The Seafair Air Show

If you will recall, I rented a Nikon 600mm f/4.0D AF-S II VR to take pictures of the Blue Angels in 2012…because why not?

Unfortunately, the Blue Angels were canceled last year, but they were back this year!

So I rented the Nikon 800mm f/5.6E FL ED VR…mostly because I could:

From www.kenrockwell.com:

Pros don’t buy these lenses. Nikon and Canon’s pro support programs loan them out for free at sporting events hoping TV viewers see more black or white to influence consumers. Therefore, don’t take any of the prices that seriously. Nikon and Canon probably take a loss on the sale of each of these lenses, considering the small quantities sold. They are created mostly for bragging rights, like the unbeaten Nikon 13mm f/5.6.

It was fun to rent, but shooting anything with a lens like this is hard. Ideally I would just move closer to the airplanes, but until the FAA decides to let drones fly with planes (or the Blue Angels invite me to ride along) I’m stuck with have to use the power of optics.

The issue which shooting with such a large lense is mostly the haze and smoke trails. The heat shimmer kicks in eventually if you get enough air between the you and the object you’re trying to shoot:

DSC_0044

You may need to embiggen to get a good look, but the planes basically look like a mosaic because of the heat shimmer — and there’s no amount of Photoshop that can fix that.

From en.wikipedia.org:

Convection causes the temperature of the air to vary, and the variation between the hot air […] and the denser cool air […] creates a gradient in the refractive index of the air. This produces a blurred shimmering effect, which affects the ability to resolve objects, the effect being increased when the image is magnified through a telescope or telephoto lens.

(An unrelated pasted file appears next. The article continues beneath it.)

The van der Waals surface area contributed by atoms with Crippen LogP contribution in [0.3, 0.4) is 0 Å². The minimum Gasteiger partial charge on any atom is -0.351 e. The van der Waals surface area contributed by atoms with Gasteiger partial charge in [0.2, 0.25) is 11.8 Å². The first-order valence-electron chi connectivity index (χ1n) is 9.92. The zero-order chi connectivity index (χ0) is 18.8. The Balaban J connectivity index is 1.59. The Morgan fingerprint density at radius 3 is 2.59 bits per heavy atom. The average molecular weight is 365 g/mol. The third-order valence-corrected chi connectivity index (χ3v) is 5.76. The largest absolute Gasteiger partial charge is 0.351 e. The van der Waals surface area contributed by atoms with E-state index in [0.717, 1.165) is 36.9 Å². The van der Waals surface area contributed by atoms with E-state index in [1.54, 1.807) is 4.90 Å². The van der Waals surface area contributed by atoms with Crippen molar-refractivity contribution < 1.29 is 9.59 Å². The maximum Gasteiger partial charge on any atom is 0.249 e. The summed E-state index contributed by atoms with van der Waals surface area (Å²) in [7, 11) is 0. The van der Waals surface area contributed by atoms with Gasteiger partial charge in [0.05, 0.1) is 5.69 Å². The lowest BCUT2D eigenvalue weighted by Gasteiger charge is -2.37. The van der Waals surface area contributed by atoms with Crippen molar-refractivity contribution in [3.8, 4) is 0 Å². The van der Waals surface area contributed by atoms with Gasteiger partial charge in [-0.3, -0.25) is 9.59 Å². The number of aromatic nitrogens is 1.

Your best bet is to get a polarizer (which I unfortunately didn’t have) and shoot at 90° to the sun, as shown by the Rayleigh sky model (See also: Polarizing filter). There’s actually a pretty cool tool called SunCalc that will show you where the sun will be at a given date and time — very useful for things like this.

Still, with just over 1500 photos I was bound to get some good ones. Interestingly enough, it’s not that hard to actually track the planes once you get a bead on them. Here are the 4% that made the cut:

Humans Need Not Apply

Just as mechanical muscles made human labor less in demand so are mechanical minds making human brain labor less in demand.

This is an economic revolution. You may think we’ve been here before, but we haven’t.

This time is different.

Automation is here, and it’s been expanding in cognitive ability. We already have self-driving cars, and, by some accounts, nearly all cars will be autonomous by 20501.

The question is not if they’ll replaces cars, but how quickly. They don’t need to be perfect, they just need to be better than us. Humans drivers, by the way, kill 40,000 people a year with cars just in the United States. Given that self-driving cars don’t blink, don’t text while driving, don’t get sleepy or stupid, it easy to see them being better than humans because they already are.

It’s not just self-driving cars2 though.

There is this notion that just as mechanical muscles allowed us to move into thinking jobs that mechanical minds will allow us all to move into creative work. But even if we assume the human mind is magically creative — it’s not, but just for the sake of argument — artistic creativity isn’t what the majority of jobs depend on.

This video isn’t about how automation is bad — rather that automation is inevitable. It’s a tool to produce abundance for little effort. We need to start thinking now about what to do when large sections of the population are unemployable — through no fault of their own. What to do in a future where, for most jobs, humans need not apply.

via Kottke


  1. Autoblog: Nearly all cars to be autonomous by 2050 

  2. “Now to describe self-driving cars as cars at all is like calling the first cars mechanical horses. Cars in all their forms are so much more than horses that using the name limits your thinking about what they can even do. Lets call self-driving cars what they really are: Autos: the solution to the transport-objects-from-point-A-to-point-B problem.”